A lot of people worry that their ex-partner will try to hide money during a divorce. Years ago, when parties had to rely on litigation to settle their differences, this could be a huge problem. The court system still operates like the 1950s but with email. So a partner who wants to hide assets can just file a paper with the court listing incomplete assets. No one can tell the difference unless they can get the original paperwork. Lawyers also tend to play games with the paperwork. Lawyers make excuses, hide the ball, and otherwise drag out the process where each partner shares assets with each other. For most people, they'll spend more on legal fees hiding the money than they would if they had to share the community property that they are hiding.
All of this changed, however, with the advent of the internet and uncontested divorces. It is really hard to hide a bank account when all your bank records are online and searchable. You can't really conceal a retirement account balance when it's online, and your employer has the records. The IRS even keeps online records of everyone's most recent tax filings, and these are available for free to the other spouse.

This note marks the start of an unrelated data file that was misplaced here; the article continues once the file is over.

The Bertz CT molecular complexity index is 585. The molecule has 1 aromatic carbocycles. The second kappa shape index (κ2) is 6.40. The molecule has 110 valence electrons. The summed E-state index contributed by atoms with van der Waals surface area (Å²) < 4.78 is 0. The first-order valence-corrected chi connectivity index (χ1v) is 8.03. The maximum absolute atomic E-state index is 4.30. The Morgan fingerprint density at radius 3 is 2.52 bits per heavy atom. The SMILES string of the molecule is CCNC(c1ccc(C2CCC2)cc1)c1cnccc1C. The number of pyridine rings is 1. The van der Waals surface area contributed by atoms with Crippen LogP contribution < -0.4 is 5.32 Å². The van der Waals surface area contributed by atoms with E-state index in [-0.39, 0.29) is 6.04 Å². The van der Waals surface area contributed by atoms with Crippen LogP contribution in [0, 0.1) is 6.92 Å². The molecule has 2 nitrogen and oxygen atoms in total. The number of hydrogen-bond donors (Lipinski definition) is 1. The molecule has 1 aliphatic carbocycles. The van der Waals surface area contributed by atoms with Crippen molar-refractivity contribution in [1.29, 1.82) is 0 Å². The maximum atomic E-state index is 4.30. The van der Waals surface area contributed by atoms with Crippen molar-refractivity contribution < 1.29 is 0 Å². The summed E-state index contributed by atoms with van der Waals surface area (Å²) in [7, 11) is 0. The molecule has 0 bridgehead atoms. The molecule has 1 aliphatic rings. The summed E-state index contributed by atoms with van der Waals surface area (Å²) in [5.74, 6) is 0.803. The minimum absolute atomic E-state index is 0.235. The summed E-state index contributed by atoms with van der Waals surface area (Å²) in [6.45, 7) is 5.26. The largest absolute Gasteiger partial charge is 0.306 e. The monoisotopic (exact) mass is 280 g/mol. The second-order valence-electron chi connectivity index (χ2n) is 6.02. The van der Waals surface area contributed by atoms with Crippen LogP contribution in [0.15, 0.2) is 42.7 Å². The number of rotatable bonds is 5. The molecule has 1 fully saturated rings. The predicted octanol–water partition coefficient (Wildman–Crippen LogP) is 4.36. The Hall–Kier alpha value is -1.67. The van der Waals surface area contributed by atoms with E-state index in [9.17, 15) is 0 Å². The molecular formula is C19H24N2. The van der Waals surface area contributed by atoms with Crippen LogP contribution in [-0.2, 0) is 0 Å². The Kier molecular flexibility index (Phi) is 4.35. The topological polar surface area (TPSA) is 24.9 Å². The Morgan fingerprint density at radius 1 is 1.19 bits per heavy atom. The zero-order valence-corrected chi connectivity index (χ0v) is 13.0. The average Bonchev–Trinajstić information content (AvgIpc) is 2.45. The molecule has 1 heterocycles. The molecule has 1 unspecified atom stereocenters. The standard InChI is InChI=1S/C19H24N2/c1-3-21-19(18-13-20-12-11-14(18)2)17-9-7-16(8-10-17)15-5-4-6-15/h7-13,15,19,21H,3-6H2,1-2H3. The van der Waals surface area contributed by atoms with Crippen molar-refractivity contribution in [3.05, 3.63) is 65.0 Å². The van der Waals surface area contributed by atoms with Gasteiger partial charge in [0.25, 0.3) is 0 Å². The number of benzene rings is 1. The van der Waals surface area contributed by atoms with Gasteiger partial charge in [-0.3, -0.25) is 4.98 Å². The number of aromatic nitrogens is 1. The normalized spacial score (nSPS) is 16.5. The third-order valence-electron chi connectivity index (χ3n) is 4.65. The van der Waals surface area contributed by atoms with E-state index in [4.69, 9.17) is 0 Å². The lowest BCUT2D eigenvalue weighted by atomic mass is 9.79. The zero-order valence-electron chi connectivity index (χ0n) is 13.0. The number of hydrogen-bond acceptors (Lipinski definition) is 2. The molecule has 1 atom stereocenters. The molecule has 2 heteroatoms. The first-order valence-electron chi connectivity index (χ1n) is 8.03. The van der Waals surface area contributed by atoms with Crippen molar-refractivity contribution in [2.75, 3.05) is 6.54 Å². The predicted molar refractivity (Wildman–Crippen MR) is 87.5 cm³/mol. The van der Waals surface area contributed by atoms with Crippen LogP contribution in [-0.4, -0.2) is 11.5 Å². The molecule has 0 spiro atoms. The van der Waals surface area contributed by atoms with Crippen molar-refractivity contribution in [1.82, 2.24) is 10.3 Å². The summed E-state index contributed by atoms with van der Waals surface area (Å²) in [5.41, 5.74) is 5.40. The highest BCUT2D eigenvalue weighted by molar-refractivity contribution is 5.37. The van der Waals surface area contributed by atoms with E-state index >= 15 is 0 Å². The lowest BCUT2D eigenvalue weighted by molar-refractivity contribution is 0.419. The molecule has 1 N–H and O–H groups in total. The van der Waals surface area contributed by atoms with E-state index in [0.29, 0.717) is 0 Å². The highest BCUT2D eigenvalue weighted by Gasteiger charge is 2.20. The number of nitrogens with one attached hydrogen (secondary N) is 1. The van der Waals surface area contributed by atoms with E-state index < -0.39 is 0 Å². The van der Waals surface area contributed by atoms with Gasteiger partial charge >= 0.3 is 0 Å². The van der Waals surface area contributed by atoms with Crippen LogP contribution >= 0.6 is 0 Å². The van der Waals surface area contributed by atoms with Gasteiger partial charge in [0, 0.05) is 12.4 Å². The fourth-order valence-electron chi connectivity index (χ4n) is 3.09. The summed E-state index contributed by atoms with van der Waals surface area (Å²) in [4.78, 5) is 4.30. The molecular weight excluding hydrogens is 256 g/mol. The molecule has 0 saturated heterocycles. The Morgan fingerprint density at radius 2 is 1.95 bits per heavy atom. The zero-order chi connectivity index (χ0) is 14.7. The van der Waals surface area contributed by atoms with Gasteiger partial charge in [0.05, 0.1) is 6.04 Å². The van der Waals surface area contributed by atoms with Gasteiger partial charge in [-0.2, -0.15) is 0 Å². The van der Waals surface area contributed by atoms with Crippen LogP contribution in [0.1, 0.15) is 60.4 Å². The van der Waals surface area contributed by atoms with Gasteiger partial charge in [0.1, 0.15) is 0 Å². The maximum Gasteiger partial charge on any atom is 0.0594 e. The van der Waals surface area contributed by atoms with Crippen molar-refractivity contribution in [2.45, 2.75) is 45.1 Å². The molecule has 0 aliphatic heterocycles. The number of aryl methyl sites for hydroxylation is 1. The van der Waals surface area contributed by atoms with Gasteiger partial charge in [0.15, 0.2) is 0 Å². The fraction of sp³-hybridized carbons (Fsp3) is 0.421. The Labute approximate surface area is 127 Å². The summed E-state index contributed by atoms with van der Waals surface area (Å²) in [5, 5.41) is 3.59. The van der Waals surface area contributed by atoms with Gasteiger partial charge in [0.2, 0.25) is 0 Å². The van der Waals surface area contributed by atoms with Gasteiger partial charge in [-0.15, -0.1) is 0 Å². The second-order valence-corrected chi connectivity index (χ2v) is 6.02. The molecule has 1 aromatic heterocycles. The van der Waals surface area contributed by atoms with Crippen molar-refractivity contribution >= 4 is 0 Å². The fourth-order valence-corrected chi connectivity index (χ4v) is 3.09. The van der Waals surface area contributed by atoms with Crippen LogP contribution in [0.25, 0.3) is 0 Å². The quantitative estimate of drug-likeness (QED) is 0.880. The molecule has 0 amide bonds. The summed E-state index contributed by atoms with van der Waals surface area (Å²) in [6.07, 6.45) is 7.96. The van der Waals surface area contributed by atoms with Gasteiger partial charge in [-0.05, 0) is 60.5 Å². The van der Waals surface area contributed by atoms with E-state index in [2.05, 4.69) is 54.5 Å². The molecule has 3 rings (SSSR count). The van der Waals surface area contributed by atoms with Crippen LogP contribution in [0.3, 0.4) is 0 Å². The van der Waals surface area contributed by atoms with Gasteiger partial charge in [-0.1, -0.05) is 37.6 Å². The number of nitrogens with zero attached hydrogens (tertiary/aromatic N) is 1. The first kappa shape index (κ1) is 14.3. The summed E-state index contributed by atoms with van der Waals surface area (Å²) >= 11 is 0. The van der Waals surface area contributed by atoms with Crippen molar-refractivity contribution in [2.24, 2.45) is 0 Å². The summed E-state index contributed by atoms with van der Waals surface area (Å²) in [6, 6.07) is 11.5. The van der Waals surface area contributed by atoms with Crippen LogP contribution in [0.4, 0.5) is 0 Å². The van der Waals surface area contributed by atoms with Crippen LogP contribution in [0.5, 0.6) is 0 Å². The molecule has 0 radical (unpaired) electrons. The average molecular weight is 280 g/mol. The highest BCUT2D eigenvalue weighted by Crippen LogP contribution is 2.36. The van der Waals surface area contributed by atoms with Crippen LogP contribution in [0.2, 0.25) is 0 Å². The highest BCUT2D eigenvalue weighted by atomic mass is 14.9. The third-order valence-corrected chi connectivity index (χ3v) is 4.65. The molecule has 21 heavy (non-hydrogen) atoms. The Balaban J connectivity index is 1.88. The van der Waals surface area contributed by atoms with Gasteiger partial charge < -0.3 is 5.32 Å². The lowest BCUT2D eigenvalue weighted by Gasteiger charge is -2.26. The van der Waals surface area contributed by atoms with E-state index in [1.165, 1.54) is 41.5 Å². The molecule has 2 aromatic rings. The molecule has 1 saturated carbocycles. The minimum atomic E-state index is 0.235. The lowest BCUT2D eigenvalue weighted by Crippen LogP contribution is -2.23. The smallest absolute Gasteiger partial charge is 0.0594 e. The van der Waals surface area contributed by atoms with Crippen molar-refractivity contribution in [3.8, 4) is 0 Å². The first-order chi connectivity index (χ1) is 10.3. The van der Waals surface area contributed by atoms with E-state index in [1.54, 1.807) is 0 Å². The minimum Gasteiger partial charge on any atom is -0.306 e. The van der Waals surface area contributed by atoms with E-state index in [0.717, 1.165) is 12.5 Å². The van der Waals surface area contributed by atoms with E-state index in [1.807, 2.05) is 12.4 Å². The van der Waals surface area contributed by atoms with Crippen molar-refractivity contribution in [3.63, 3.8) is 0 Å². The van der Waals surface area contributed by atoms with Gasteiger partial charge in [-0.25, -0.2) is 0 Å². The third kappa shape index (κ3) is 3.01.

People who try to delay sharing records, or hide records altogether, pretty quickly run into problems. Can someone still hide cash? Yes, but if they're driving a car and living in a house, their transactions are still going to be online in the form of mortgage records, car payments, and so on.
For most people, record sharing is easy and quick in an uncontested divorce. This frees up time for problem solving with the goal of making both partners comfortable. Divorce used to be a financial shock. But now there are ways to minimize any issues, when couples work together.
Here is a link to the Family Law Handbook for Washington. Check out page 10 for a longer explanation of community property.